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Lunch at Providence (long)

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Lunch at Providence (long)

bodie | Jul 7, 2006 09:14 PM

I finally had the chance to dine at Providence this week (thanks to a big spending baby brother). We went for lunch, on a whim, and had a blast.

Overall, I have to say it was a superb dining experience. Having read so many postings on this board, ranging from ecstatic raves to near outrage, I was unsure what to expect. In retrospect, going on the spur of the moment was a good thing; my expectations never truly had a chance to percolate.

First impressions, the dining room was serene and sparsely populated. The interior design is generally restrained with the exception of the white pods strewn about the walls, are they meant as a nod to the nautical theme, barnacles perhaps? I didn’t really dig the lighting fixture that adorns the ceiling but that is being more than a bit picky.

Baby bro works in the high end restaurant biz in NYC so we were definitely intent on taking in all the details and design elements like lighting fixtures, flatware and stemware. Indeed, the tables were turned as I was finally dining with someone even pickier than myself.

We started with some Pellegrino and a 1/2 bottle of vouvray. I can’t remember the year or vintner but it was certainly a nice companion to our lunch.

The wine list was, as expected, voluminous. What I didn’t expect was so many wines of differing price points. I absolutely hate going out for an expensive meal and realizing that there are no wine options under $100, it feels like being gouged.

Lunch consisted of three apps, a split entree, coffee and two-and-a-half deserts.

The apps:

The kanpachi was served with summer truffles, tomato relish, yellow pear tomatoes and burgundy amaranth was stunning.

Equally delicious was the peeky toe crab topped with shaved fennel, the crabmeat was sitting atop fennel puree in the midst of a pool of satsuma sauce dotted with chive oil. It was a beautiful dish.

The chowder with chives, bacon, potatoes, clams and cream was my brother’s call. And even though ordering chowder on a 95 degree day is not my idea of an intelligent choice, I couldn’t resist a few bites once it was on the table. It was everything I’d come to expect from the chowder at Water Grill, which is to say, the best I’ve had outside of Cape Cod.

The main:

We then moved on to a very ample maine lobster salad, even when split for two. It was adorned with citrus fruit: grapefruit and a variety or orange?, asparagus spears and was dressed with a rooibos tea and vanilla vinaigrette. The salad was light and very, very good. They used a light hand with the vanilla and rooibos and were generous with the perfectly shelled pieces of lobster.

We were hoping to sample another entree but the key ingredient, tasmanian sea trout, was still en route to the restaurant from the vendor. We tried to save room, waiting to see if the fish would appear at some point during our 2+ hour lunch, alas it did not.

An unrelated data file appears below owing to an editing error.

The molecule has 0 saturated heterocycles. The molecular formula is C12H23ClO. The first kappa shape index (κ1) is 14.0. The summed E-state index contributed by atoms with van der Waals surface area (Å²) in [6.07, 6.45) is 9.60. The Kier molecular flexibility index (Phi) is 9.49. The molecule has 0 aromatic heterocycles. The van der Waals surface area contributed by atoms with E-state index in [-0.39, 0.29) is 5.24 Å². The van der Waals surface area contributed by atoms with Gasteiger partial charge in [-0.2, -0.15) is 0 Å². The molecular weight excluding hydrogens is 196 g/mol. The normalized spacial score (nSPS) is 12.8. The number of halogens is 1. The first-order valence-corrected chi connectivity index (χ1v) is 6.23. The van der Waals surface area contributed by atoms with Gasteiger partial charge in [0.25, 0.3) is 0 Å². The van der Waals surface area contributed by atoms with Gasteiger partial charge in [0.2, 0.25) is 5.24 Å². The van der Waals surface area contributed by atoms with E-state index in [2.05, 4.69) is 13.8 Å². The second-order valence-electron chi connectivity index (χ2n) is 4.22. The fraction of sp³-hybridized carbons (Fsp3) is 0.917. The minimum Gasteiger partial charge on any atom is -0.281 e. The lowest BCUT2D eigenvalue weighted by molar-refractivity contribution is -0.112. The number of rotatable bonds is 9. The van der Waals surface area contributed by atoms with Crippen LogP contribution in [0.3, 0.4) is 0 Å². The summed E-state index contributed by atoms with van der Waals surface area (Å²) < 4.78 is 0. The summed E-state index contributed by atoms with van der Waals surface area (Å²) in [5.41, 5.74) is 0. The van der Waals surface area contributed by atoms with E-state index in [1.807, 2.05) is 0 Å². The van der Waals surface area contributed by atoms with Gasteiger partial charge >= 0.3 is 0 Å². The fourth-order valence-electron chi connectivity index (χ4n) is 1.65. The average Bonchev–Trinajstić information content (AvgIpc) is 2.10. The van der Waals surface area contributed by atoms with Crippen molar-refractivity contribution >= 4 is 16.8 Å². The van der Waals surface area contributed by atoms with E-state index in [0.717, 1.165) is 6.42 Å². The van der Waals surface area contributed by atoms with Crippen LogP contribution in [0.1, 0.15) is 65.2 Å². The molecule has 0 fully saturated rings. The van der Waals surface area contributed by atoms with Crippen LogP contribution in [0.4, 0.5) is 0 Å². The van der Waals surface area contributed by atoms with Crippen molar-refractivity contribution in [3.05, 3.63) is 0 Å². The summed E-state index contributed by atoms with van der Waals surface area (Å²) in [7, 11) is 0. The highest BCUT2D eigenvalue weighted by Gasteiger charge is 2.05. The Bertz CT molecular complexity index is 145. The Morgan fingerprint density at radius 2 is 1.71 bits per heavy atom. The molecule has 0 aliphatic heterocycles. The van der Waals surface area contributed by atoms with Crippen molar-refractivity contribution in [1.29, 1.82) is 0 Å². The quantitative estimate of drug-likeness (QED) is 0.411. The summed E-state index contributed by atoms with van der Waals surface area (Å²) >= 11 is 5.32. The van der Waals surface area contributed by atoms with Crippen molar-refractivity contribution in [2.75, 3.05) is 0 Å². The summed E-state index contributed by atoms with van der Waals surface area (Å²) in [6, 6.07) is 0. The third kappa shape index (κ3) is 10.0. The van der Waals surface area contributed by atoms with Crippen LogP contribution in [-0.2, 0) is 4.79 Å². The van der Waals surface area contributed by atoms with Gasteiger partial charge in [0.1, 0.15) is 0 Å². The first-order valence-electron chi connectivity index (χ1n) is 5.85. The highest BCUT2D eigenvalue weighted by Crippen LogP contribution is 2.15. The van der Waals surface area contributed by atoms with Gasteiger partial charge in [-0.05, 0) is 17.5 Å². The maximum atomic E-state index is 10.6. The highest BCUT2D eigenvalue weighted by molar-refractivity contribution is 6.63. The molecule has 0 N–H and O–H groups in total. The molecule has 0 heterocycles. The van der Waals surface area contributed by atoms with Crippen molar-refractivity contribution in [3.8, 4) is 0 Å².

The sweet finish:
This left extra room for desert so, we ordered two and were sent another, an amuse bouche of sorts, mid-meal though. We also had columbian coffee, brewed in a french press, that was superlative.

The amuse-ish desert was cantaloupe soup garnished with yogurt, mint and cucumber sorbet topped with a fried ginger chip. It was delicate, refreshing and delicious. The dish was so soothing but that ginger chip nearly put hair on my chest, it was bracing to say the least.

The two, larger deserts were also great.
I had a dish of blackberries with freeze dried corn, polenta crisp and corn ice cream. I know it sounds odd, but it was truly delicious. The berries were gargantuan and with them the corn bits and corn ice cream were an awesome coupling.

Baby bro’s desert was a chocolate mousse served with avocado-banana puree and horchata ice cream. It was served with a cinnamon/chocolate crisp, the flavor of which was something like abuelita brand mexican hot chocolate. Honestly, who knew avocado and banana could be happily married? And horchata ice cream is way too good of an idea not to catch on!

What struck me most about the deserts? The boldness of pastry chef, Adrian Vasquez, is every bit the match to Cimarusti (and Shoemaker) in both use and variety of flavor and aesthetics. Deserts can be so bad or so boring, it is great to see someone who can take risks and still deliver the goods!

The service was great, graceful but not at all obsequious. I also loved that they had contemporary music playing and not generic classical or other ambient tunes. To paraphrase the MasterCard ad, eating a great meal, so many dollars, eating a great meal to Radiohead, priceless.

Only one negative, and it isn’t even mine. My brother mentioned after the meal that he found that his stemware held a slight odor of fish - he says it is a common and hard to control problem, even at the best seafood restaurants. I didn’t notice it but he’s a professional in these areas and I will have to take his word for it. I am the proverbial squeaky wheel and think he should have asked for another glass or glasses.

Mercifully, I did not pay the tab but my educated guess is that the tab was somewhere between $150 and $200, not cheap -still, in my opinion, very much worth it. Providence seems to me the kind of place that is firing on all cylinders and you have to pay for that type of performance.

Best,
Bodie (the poster formerly known as c-bo)

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